The Supreme Court has decided that the employment tribunal fees system, which was introduced in July 2013, is illegal under both UK and EU law. This is because it has the effect of preventing access to justice.

Since July 2013, there has been a dramatic fall in the number of employment tribunal claims (a long-term reduction of almost 70%). A significant number of individuals who contacted ACAS said they did not bring a claim because they could not afford the fee or because the fee equalled the money they were owed. The Court said it did not require conclusive evidence that tribunal fees have prevented people from bringing claims – it is enough if there is a real risk that this is the case. The Court held that there was.

The Court further held that since the system was unlawful from the outset, all employment tribunal fees which have been paid since July 2013 must be reimbursed to the claimants who paid them.

Another challenge brought by UNISON was that the higher fee payable for Type B claims (unfair dismissal, discrimination, whistleblowing, equal pay) was indirectly discriminatory against women and other protected groups. Although it was not necessary for the Court to rule on this point - given that it had already ruled that the fee system was unlawful from the outset – it made clear that the higher fee for Type B claims was not justified.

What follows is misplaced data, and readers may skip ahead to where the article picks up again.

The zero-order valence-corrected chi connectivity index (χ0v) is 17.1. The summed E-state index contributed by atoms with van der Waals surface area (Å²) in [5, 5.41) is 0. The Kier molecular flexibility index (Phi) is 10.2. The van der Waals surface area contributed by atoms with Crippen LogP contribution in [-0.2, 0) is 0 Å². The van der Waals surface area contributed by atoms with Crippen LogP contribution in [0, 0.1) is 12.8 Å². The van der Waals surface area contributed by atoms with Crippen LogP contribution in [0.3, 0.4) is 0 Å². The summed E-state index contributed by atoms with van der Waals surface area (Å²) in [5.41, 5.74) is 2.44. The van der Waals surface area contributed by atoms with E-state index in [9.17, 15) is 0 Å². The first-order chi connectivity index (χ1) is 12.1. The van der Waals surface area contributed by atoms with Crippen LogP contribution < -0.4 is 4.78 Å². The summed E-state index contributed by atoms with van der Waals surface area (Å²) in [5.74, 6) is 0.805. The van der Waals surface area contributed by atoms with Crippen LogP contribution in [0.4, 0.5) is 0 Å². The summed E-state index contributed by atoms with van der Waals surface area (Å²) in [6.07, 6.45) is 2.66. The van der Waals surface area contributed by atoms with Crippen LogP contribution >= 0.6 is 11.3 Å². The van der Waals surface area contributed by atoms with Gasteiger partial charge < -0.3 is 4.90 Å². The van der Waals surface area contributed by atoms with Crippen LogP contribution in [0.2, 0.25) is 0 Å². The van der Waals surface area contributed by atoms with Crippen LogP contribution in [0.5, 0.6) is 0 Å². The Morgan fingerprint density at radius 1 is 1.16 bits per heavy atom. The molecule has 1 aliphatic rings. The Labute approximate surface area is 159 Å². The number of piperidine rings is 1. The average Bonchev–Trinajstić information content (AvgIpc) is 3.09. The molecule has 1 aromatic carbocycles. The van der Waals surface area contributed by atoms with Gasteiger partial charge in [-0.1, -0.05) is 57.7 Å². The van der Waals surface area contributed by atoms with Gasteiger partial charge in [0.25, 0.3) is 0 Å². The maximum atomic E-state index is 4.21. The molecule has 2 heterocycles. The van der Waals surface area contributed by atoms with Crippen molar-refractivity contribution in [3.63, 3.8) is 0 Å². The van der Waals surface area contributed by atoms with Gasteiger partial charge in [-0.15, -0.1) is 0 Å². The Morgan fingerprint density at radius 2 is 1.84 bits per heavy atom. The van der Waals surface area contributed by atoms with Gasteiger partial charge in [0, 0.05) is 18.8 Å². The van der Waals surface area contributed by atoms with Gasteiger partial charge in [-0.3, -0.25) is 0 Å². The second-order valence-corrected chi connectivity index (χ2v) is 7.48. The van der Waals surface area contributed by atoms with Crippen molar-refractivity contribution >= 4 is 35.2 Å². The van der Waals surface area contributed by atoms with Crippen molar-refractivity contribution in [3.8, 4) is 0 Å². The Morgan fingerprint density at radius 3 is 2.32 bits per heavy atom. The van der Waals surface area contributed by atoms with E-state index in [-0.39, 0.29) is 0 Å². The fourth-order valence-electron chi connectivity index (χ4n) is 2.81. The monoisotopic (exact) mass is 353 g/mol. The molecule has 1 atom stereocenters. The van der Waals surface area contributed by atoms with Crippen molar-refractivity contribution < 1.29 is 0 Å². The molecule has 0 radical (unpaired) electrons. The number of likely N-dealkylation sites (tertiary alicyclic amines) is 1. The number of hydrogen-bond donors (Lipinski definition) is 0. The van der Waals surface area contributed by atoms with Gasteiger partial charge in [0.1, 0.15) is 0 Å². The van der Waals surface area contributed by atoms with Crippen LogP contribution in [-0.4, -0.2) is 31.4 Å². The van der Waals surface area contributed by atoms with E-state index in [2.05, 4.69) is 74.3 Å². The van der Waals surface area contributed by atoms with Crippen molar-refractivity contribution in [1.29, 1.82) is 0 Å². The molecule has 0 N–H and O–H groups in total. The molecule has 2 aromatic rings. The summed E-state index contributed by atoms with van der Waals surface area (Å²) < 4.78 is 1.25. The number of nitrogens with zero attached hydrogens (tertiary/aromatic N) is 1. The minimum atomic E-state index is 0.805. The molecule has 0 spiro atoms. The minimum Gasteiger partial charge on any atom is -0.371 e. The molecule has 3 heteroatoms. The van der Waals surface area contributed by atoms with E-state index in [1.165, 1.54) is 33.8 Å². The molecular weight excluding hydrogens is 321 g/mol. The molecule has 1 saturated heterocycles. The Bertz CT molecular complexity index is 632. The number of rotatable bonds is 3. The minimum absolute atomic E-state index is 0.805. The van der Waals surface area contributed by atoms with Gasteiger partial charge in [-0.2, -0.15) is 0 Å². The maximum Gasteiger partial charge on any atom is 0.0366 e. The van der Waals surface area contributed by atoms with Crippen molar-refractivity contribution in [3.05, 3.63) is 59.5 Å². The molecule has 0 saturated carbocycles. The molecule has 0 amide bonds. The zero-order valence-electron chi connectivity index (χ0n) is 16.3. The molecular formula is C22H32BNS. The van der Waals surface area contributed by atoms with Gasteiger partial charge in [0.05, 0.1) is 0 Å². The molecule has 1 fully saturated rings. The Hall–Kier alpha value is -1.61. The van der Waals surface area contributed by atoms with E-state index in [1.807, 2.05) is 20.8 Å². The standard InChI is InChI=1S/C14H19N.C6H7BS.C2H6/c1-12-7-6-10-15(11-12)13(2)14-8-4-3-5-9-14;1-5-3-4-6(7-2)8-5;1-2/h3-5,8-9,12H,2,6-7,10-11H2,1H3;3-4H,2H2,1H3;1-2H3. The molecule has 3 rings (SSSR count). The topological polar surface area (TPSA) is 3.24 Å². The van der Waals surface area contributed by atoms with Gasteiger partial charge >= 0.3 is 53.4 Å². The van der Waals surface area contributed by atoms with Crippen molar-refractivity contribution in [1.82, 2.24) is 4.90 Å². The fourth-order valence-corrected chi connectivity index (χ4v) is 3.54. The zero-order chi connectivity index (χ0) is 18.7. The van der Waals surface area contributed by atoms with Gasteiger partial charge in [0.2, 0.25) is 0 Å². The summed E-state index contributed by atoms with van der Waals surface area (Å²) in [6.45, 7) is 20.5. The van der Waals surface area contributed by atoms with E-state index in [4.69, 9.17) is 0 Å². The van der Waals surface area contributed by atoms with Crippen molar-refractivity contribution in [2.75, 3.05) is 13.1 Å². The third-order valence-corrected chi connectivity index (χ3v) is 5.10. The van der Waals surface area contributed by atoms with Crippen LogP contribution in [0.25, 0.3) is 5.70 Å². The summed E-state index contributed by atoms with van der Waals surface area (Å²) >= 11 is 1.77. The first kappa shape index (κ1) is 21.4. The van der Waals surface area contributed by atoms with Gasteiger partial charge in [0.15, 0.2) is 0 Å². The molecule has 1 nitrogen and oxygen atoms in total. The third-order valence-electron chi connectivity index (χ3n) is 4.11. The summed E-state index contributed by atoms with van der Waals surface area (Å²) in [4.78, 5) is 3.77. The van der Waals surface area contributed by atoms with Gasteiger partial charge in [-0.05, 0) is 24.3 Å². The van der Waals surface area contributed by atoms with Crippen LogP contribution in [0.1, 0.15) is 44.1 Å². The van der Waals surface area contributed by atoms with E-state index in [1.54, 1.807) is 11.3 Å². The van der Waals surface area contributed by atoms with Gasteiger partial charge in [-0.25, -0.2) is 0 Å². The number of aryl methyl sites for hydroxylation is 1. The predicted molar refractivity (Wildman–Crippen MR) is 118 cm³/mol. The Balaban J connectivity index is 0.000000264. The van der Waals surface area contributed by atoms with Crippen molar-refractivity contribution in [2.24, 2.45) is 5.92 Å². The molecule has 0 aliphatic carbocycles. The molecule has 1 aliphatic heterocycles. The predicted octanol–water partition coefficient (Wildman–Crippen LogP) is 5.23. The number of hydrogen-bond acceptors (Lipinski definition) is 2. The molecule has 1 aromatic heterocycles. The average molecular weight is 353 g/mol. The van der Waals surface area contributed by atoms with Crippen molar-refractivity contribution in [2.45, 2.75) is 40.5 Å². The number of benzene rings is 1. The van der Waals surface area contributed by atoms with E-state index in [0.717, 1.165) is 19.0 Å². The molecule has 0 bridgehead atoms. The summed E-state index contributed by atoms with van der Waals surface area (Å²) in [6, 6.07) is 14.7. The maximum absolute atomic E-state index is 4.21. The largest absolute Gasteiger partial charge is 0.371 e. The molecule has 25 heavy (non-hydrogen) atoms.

The ruling raises a number of questions:

  • How much will the Government have to reimburse? Although figures of around £27 million are being quoted in the press, these do not take into account the remission scheme (which limits the amount poorest claimants have to pay). It is actually the case that, as of June 2016, approximately £14 million had been collected in tribunal fees. This amount will have increased since then, perhaps to almost £20 million. The reimbursement process will be complex and lengthy. The government will need to find the claimants and repay the amounts (presumably with interest to ensure they are put in the position they would have been had they never paid the fee).
  • Will there be a flood of cases arguing for an extension of time on claims which would have been brought if the tribunal fee system had not been in place?Some claimants might successfully seek an equitable extension of time on this basis if they can show, by reference to contemporaneous evidence – eg communications with ACAS or their lawyer - that the fee really did prevent them from bringing the claim. Given the need for hard evidence, it is unlikely that there will be a flood of cases.
  • Will a future government look to reintroduce a tribunal fee system? The Court did not outlaw the introduction of a tribunal fee charging system on principle. It may be unattractive for the current government to do so, but a future government could introduce a fair tribunal fee structure. For a fee system to be lawful, it must not have the effect of preventing access to justice. The fees must be affordable, and not in a theoretical sense but in a real sense. If people on lower incomes have to sacrifice their usual, reasonable expenditure to pay the fee, this would not be affordable. Careful scrutiny would be required on this point and the points the Court made about the impact of a two tier structure. Any new system would also need to take account of the fact that sometimes (eg where the claim is for a modest amount) a fee could make it irrational to bring a claim, and thereby effectively prevent access to justice.